5. DANGER– Talk to them about being aware of their surroundings, learning to trust their instincts. Explain if they are in a situation that feels wrong to quickly find a way out. Make sure they feel safe and trust authority figures.
  6. DRUGS/ALCOHOL– The teenage years are a time for experimenting and discovering who you are. Educate your kids on the risks of using substances and the dangers, etc. Also teach them about using appropriate coping skills rather than “drowning their sorrows.”
  7. GUILT/MAKING MISTAKES– I always try to teach my children that no one is perfect. We ALL make mistakes. It’s important that teenagers can learn from mistakes and figure out healthy ways to solve problems. Guilt is only useful if it motivates you to make positive changes.
  8. TRUST/BETRAYAL-Trust is a fragile thing. Remember the friend that lied to you, talked about you behind your back, or started dating the boy you liked? Betrayal is devastating. People will often put their feelings before others and you can take this opportunity to support.
  9. SEXUAL HARASSMENT/GENDER SHAMING– Explain what behaviors are harassment. Also, girls do not deserve negative sexual attention just because of their clothing, etc. 
  10. SEX/RAPE– Despite your religious beliefs or thoughts on abstinence, etc.; teenagers will eventually start to explore their sexuality. Hormones are raging, and with that comes the risks of being in vulnerable situations. Discuss not only the dangers of physical contact, but also how relationships can affect our mental health, self esteem, etc. This is the last thing any parent wants to think about, but it is a necessary discussion. Explain what rape is, how NO means NO. Discuss how anytime someone is not able to make a choice for themselves, or give consent- it is rape.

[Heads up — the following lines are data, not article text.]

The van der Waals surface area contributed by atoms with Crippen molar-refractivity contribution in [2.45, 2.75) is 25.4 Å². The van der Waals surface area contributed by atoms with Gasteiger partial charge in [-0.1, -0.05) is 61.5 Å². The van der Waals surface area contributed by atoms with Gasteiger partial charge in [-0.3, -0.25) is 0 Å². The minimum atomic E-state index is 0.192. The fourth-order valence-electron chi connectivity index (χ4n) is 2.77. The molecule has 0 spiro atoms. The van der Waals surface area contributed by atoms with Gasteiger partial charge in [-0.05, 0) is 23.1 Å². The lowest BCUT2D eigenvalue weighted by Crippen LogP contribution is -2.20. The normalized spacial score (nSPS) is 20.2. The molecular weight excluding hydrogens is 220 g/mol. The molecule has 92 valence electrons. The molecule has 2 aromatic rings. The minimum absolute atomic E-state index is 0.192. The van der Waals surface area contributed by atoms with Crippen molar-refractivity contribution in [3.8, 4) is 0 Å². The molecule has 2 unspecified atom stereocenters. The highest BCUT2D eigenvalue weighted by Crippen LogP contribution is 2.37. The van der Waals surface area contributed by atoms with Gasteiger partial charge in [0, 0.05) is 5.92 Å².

11. HONESTY– Be there for your children and listen to them, without judgement as much as possible. The more they feel that can come to you, the more likely they will trust you with their issues. Encourage them to come to you with questions about ANYTHING and be open and honest with your answers. (It’s awkward at first, but it gets easier I promise!). Would rather have them ask you- even the most personal and inappropriate questions or have them getting misinformation from someone else?